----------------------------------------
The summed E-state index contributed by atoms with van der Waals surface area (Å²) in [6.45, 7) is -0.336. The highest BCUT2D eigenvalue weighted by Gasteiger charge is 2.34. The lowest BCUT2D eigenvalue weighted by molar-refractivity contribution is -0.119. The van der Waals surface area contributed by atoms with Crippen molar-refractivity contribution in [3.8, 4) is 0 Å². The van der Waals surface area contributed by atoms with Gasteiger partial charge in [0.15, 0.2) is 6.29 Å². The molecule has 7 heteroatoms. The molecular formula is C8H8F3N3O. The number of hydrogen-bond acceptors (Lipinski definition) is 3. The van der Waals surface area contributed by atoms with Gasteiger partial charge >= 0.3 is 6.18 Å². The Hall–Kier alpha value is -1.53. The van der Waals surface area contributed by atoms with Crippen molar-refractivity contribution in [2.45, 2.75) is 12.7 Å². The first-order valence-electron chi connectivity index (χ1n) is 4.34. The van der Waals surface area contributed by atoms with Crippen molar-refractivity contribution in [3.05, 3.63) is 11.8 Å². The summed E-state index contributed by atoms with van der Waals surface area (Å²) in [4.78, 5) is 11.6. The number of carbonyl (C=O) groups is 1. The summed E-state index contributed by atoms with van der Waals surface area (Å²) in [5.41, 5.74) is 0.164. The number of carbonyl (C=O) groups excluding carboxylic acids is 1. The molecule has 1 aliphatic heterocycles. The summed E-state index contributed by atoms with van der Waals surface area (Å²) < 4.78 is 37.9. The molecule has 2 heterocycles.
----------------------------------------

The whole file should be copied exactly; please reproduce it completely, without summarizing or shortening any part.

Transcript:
The summed E-state index contributed by atoms with van der Waals surface area (Å²) in [6.45, 7) is -0.336. The highest BCUT2D eigenvalue weighted by Gasteiger charge is 2.34. The lowest BCUT2D eigenvalue weighted by molar-refractivity contribution is -0.119. The van der Waals surface area contributed by atoms with Crippen molar-refractivity contribution in [3.8, 4) is 0 Å². The van der Waals surface area contributed by atoms with Gasteiger partial charge in [0.15, 0.2) is 6.29 Å². The molecule has 7 heteroatoms. The molecular formula is C8H8F3N3O. The number of hydrogen-bond acceptors (Lipinski definition) is 3. The van der Waals surface area contributed by atoms with Gasteiger partial charge >= 0.3 is 6.18 Å². The Hall–Kier alpha value is -1.53. The van der Waals surface area contributed by atoms with Crippen molar-refractivity contribution in [2.45, 2.75) is 12.7 Å². The first-order valence-electron chi connectivity index (χ1n) is 4.34. The van der Waals surface area contributed by atoms with Crippen molar-refractivity contribution in [3.05, 3.63) is 11.8 Å². The summed E-state index contributed by atoms with van der Waals surface area (Å²) in [4.78, 5) is 11.6. The number of carbonyl (C=O) groups is 1. The summed E-state index contributed by atoms with van der Waals surface area (Å²) in [5.41, 5.74) is 0.164. The number of carbonyl (C=O) groups excluding carboxylic acids is 1. The molecule has 1 aliphatic heterocycles. The summed E-state index contributed by atoms with van der Waals surface area (Å²) < 4.78 is 37.9. The molecule has 2 heterocycles.